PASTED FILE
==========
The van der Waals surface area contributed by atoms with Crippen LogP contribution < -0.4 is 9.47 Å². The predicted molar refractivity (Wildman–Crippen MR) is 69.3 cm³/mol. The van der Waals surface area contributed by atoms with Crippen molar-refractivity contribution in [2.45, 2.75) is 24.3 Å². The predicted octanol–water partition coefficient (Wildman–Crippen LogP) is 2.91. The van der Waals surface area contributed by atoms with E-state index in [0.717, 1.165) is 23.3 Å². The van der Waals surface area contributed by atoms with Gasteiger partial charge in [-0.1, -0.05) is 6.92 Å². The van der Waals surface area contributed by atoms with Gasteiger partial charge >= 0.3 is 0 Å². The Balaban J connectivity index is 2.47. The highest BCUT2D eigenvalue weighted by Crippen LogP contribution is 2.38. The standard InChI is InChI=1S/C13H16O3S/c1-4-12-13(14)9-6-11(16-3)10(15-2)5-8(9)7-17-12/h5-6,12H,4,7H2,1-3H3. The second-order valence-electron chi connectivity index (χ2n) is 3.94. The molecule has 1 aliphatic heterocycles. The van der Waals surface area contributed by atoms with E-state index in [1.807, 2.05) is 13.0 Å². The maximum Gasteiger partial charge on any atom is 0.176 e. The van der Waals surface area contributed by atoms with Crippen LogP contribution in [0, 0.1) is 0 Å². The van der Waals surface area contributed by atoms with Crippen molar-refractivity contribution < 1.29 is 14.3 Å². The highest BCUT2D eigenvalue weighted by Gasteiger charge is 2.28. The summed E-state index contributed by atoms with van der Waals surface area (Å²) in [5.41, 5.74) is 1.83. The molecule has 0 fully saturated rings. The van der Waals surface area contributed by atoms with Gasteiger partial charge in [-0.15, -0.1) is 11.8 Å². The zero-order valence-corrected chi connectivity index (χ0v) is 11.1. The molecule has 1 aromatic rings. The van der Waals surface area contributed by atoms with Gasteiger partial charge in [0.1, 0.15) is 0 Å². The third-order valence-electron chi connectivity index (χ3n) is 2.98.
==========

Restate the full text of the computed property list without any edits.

The van der Waals surface area contributed by atoms with Crippen LogP contribution < -0.4 is 9.47 Å². The predicted molar refractivity (Wildman–Crippen MR) is 69.3 cm³/mol. The van der Waals surface area contributed by atoms with Crippen molar-refractivity contribution in [2.45, 2.75) is 24.3 Å². The predicted octanol–water partition coefficient (Wildman–Crippen LogP) is 2.91. The van der Waals surface area contributed by atoms with E-state index in [0.717, 1.165) is 23.3 Å². The van der Waals surface area contributed by atoms with Gasteiger partial charge in [-0.1, -0.05) is 6.92 Å². The van der Waals surface area contributed by atoms with Gasteiger partial charge >= 0.3 is 0 Å². The Balaban J connectivity index is 2.47. The highest BCUT2D eigenvalue weighted by Crippen LogP contribution is 2.38. The standard InChI is InChI=1S/C13H16O3S/c1-4-12-13(14)9-6-11(16-3)10(15-2)5-8(9)7-17-12/h5-6,12H,4,7H2,1-3H3. The second-order valence-electron chi connectivity index (χ2n) is 3.94. The molecule has 1 aliphatic heterocycles. The van der Waals surface area contributed by atoms with E-state index in [1.807, 2.05) is 13.0 Å². The maximum Gasteiger partial charge on any atom is 0.176 e. The van der Waals surface area contributed by atoms with Crippen LogP contribution in [0, 0.1) is 0 Å². The van der Waals surface area contributed by atoms with Crippen molar-refractivity contribution < 1.29 is 14.3 Å². The highest BCUT2D eigenvalue weighted by Gasteiger charge is 2.28. The summed E-state index contributed by atoms with van der Waals surface area (Å²) in [5.41, 5.74) is 1.83. The molecule has 0 fully saturated rings. The van der Waals surface area contributed by atoms with Gasteiger partial charge in [-0.15, -0.1) is 11.8 Å². The zero-order valence-corrected chi connectivity index (χ0v) is 11.1. The molecule has 1 aromatic rings. The van der Waals surface area contributed by atoms with Gasteiger partial charge in [0.1, 0.15) is 0 Å². The third-order valence-electron chi connectivity index (χ3n) is 2.98.